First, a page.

Rates of Reaction (and thermodynamics)

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27 Οκτ 2013 (πριν από 3 χρόνια και 7 μήνες)

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Chemical Equilibrium

Chapter 17

Review

Given a chemical equation…


A + B


C + D


Which letters represent the products?


Which letters represent the reactants?

What is a rate?

What is a concentration?

Reversible Reactions


A


B


B


A



Reversible reactions occur in both the
forward and reverse directions

CH
4

+ 2H
2
S


CS
2

+ 4H
2

Means that CH
4

+ H
2
S can form CS
2

+ H
2
or CS
2

+ H
2
can form CH
4

+ H
2
S

Or A

B

Equilibrium


When


A


B




B


A


The reactions are at
equilibrium
when the
forward and reverse reactions balance
each other because they take place at
equal rates




If A

B

r1

r2

r1 = r2

equilibrium

Equilibrium


Amounts of products and reactants stays
constant


Does not mean that there are equal amounts
of products and reactants: [A] does not have
to equal [B]


Catalysts speed both forward and backward
rates, so they do not affect equilibrium
concentrations


Law of chemical equilibrium: at a given
temperature, reactant and product
concentrations have a constant value

Equilibrium Constants

For a reversible reaction at equilibrium

aA + bB


cC + dD

K
eq
=

[C]
c

x [D]
d




[A]
a

x [B]
b


Exponents same as

coefficients in equation

Brackets indicate

concentration

Products over

reactants

If <1, more reactants
than products

If >1, more products
than reactants

Writing expressions for
Homogeneous Equilibria


All in the same state of matter


Follow formula on previous slide

Ex. Write the equilibrium constant expression for
CH
4
(g) + 2H
2
S(g)


CS
2
(g) + 4H
2
(g)


K
eq

=


[CH
4
][H
2
S]
2

[CS
2
][H
2
]
4

Writing expressions for
Heterogeneous equilibria


Different states of matter


Because solids and liquids have a
concentration that doesn’t change, you
can omit them from the equilibrium
expression

Ex. What is the equilibrium constant expression
for MgCO
3
(s)


MgO(s) + CO
2
(g) ?


[MgCO
3
]

[MgO][CO
2
]

Keq=

= [CO
2
]

Calculating equilibrium constants


Plug in concentration data (experimental)
into K
eq

expression

Ex. At a certain temperature, the following
concentrations are measured. Calculate Keq
if
CH
4
(g) + 2H
2
S(g)


CS
2
(g) + 4H
2
(g) and


[CH
4
]=0.5 mol/L

[CS
2
]=0.5 mol/L


[H
2
S]=0.7 mol/L


[H
2
]=0.8 mol/L



[CH
4
][H
2
S]
2

[CS
2
][H
2
]
4

Keq=

(0.5)(0.7)
2

(0.5)(0.8)
4

=0.84

Calculating K
eq


Calculate Keq for the following reaction:



2SO
2

+ O
2



2SO
3

If there are 0.1 mol , 0.2 mol, and 0.3 mol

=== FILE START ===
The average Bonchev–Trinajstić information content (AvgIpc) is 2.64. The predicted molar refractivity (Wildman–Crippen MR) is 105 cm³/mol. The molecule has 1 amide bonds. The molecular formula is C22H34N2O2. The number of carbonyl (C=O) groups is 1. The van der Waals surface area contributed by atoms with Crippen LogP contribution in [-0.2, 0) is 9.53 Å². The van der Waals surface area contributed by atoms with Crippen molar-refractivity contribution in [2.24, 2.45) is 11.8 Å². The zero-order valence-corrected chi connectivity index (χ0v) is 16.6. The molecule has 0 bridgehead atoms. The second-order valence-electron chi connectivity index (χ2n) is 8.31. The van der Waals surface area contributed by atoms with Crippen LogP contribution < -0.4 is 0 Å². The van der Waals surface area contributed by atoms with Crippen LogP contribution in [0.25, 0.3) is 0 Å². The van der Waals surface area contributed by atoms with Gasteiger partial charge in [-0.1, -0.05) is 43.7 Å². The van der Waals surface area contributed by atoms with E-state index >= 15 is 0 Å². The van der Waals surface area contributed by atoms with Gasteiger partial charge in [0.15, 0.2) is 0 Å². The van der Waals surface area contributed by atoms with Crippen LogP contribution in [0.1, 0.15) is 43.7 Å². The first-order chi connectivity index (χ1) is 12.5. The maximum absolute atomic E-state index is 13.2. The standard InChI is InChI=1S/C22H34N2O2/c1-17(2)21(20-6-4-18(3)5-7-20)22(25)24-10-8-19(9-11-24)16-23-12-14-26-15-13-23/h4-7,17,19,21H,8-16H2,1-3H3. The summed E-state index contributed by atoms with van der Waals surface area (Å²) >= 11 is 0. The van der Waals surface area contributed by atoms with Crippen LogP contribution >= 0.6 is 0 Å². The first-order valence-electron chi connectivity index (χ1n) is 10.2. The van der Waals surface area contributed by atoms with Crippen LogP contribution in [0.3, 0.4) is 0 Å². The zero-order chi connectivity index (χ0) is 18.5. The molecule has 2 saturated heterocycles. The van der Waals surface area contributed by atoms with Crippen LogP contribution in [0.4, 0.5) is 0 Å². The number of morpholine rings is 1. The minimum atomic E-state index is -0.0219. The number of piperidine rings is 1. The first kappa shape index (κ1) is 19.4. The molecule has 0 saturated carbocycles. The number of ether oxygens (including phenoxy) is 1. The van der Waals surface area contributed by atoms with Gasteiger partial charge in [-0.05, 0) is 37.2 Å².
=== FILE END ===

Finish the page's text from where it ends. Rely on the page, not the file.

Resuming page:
in a 1.0 L flask.

More on equilibrium constants


K
eq

should always equal the same thing for a
given reaction at a given temperature


An infinite number of equilibrium positions:
varies depending on initial concentration


Must be a closed system: no reactant or
product can be added or escape


Temperature must remain constant


Dynamic: forward and reverse reactions don’t
stop

Le Chatelier’s Principle


If a stress is applied to a system in
dynamic equilibrium, the system
changes to relieve the stress


3 main stresses


Changing concentration of reactants or
products


Changing the temperature


Changing the volume or pressure


Le Chatelier’s Principle


Concentration


2SO
2

+ O
2



2SO
3



Increasing the concentration of a reactant
will shift the equilibrium so that more of it
is used up

Decreasing the concentration of a product
will shift the equilibrium so that more of it
is made

Shifts reaction this way

Le Chatelier’s Principle


Pressure

2SO
2

(g)+ O
2
(g)


2SO
3
(g)



If pressure is increased (or volume decreased), it
favors the side with fewer moles of gas

If pressure is decreased (or volume increased), it
favors the side with more moles of gas

Shifts reaction this way

If we increase the pressure…

If we increase the volume…

Le Chatelier’s Principle


Temperature

2SO
2

+ O
2



2SO
3
+ heat




If heat is added, reaction will shift to favor the
endothermic reaction
(you can treat heat like a
chemical) . If the forward reaction is exothermic
and T increases, Keq decreases.


Shifts reaction this way

If we increase the temperature…

If we decrease the temperature…

Using equilibrium constants


If you know an equation and Keq, you
can calculate equilibrium concentrations.

Ex.
If 2ICl

I
2

+ Cl
2

K
eq
=0.110 at a particular temperature,
[I
2
]=0.0330, and [Cl
2
]=0.220, what is the
[ICl]?

[
ICl
]
2

[
I
2
][
Cl
2
]

K
eq

=


[
ICl
]
2

(0.033)(0.22)

0.110

=


[
ICl
]=0.257 mol/L

Solubility Product Constants


Recall that compounds vary in solubility

At saturation…

AgCl(s)


Ag
+
(aq) + Cl
-
(aq)

So we can write a K
eq

for this process:

K
eq
=[Ag+ ][Cl
-
]



[AgCl]


K
sp
=[Ag
+

][Cl
-
]




(multiply both sides by [AgCl])


=1.7 x 10
-
5


Solubility product constant

Solubility Products

K
sp
=[Ag
+

][Cl
-
]

= 1.7 x 10
-
5

What is the concentration of each ion at
saturation?

Since

AgCl(s)


Ag
+
(aq) + Cl
-
(aq)


[Ag
+
]=[Cl
-
]=x

So,

x
2
= 1.7 x 10
-
5


Predicting Precipitates and
Calculating Ion Concentrations


To determine saturation you can do a
trial solubility product (Qsp) and compare
it to Ksp

Ex. Will CaF
2

precipitate if equal volumes
0.020 M Ca(NO
3
)
2

and 0.0064 M NaF
are mixed at 298 K? Ksp for CaF
2
=3.5 x
10
-
11

Qsp=[Ca
2+
][F
-
]
2
=(0.01)(0.0032)
2
=1.0 x10
-
7



Qsp > Ksp


Yes

Note: concentrations are reduced by half because
the volume of solution is now 2x as big

The Common Ion Effect


The solubility of a compound will
decrease if you mix it with a solution with
the same ion.


A precipitate will form


Ex: When mixing BaSO
4

and NaSO
4
,
BaSO
4

will precipitate out

The Common Ion effect


What is the concentration of [Br
-
] if we
add 0.020 mol AgNO3 to 1.00 L of
saturated AgBr?